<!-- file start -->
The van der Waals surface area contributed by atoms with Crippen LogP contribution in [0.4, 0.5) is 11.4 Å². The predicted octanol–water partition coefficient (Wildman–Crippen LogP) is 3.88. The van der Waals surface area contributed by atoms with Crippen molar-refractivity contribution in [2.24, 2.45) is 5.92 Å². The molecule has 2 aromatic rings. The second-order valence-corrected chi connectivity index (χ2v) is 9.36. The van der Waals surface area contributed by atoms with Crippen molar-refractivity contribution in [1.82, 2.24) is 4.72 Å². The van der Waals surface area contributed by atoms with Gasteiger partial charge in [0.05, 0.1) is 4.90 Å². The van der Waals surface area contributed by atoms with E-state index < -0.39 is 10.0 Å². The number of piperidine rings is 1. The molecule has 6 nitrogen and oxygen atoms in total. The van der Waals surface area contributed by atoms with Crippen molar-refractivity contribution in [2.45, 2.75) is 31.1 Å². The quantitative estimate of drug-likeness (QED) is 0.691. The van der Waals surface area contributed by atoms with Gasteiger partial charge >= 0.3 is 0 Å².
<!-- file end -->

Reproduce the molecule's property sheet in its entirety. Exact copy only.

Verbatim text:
The van der Waals surface area contributed by atoms with Crippen LogP contribution in [0.4, 0.5) is 11.4 Å². The predicted octanol–water partition coefficient (Wildman–Crippen LogP) is 3.88. The van der Waals surface area contributed by atoms with Crippen molar-refractivity contribution in [2.24, 2.45) is 5.92 Å². The molecule has 2 aromatic rings. The second-order valence-corrected chi connectivity index (χ2v) is 9.36. The van der Waals surface area contributed by atoms with Crippen molar-refractivity contribution in [1.82, 2.24) is 4.72 Å². The van der Waals surface area contributed by atoms with Gasteiger partial charge in [0.05, 0.1) is 4.90 Å². The van der Waals surface area contributed by atoms with E-state index < -0.39 is 10.0 Å². The number of piperidine rings is 1. The molecule has 6 nitrogen and oxygen atoms in total. The van der Waals surface area contributed by atoms with Crippen molar-refractivity contribution in [2.45, 2.75) is 31.1 Å². The quantitative estimate of drug-likeness (QED) is 0.691. The van der Waals surface area contributed by atoms with Gasteiger partial charge >= 0.3 is 0 Å².